At the Farmers' Market: Celtuce (Wo Sun)
Dave Lieberman

At the Farmers' Market: Celtuce (Wo Sun)

The busiest tables at the Irvine Certified Farmers' Market are the Asian vegetable vendors. Tables and tables of robust, healthy, occasionally alarming-looking greens attract huge crowds, the wares labeled in Chinese and transliterated directly to English ("a choy," "wo sun"). To get to know all of them requires a lot of patience--most Asian vegetable stalls sell between two and four dozen types of vegetables--but with that patience comes great reward, particularly in the "in between" times when it's neither one season nor the other.

Besides the huge variety in brassicas (there are a couple of dozen varieties of bok choy alone), there are some speciality vegetables that until recently were simply unavailable to the general public.

Even Fuchsia Dunlop, in her Sichuan cookbook Land of Plenty, cautions makers of fish-fragrant pork slivers (yu xiang rou si, 魚香肉絲) that they'll need to substitute for the lettuce stems called for in the original Sichuan recipe.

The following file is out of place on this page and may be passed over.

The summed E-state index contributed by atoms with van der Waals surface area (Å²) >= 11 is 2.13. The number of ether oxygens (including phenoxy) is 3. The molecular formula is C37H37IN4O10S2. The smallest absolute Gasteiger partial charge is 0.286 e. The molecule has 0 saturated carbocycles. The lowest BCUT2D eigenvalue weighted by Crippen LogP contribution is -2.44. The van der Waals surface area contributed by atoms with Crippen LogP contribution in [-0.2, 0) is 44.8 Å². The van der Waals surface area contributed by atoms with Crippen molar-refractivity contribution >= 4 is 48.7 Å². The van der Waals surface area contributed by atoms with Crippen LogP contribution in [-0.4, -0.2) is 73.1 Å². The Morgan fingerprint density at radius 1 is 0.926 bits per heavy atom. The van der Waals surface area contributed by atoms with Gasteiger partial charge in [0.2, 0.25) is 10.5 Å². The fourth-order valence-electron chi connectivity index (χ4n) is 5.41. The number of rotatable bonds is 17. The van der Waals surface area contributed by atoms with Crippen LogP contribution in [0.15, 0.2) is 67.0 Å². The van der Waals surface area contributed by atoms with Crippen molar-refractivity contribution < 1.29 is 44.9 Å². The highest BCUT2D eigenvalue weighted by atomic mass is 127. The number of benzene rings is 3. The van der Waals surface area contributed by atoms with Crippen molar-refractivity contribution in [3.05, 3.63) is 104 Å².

Fortunately, thanks to the crowded tables at our farmers' markets, that is no longer true: Lettuce stems, also called celtuce or wo sun (莴笋), are available and currently in season. They're exactly what they sound like: tall stalks that resemble extremely thick, pale asparagus that are topped with a sheaf of long leaves.

Like asparagus, look for perky tops and freshly cut bottoms (the browner the bottom, the longer the plant has gone since harvest). A quick look at the cut will show the color change between the outer and inner part of the plant; the dark ring is tough and fibrous, and the paler center is tender. Rather than waste half the plant by snapping it, peel the fibrous section off with a vegetable peeler. The leaves are perfectly edible and can be stir-fried as any leaf.

The vegetable, cut on the bias, has the texture of celery but a less alkaline and more grassy flavor. It tastes good raw (and makes excellent slaw) and makes surprisingly good pickles, but its spiritual home is in the aforementioned dish of slivered pork stir-fried with cloud-ear mushrooms, wo sun, garlic, ginger, pickled chile paste (sambal oelek), Shaoxing rice wine, soy sauce, sugar and black Chinkiang vinegar.


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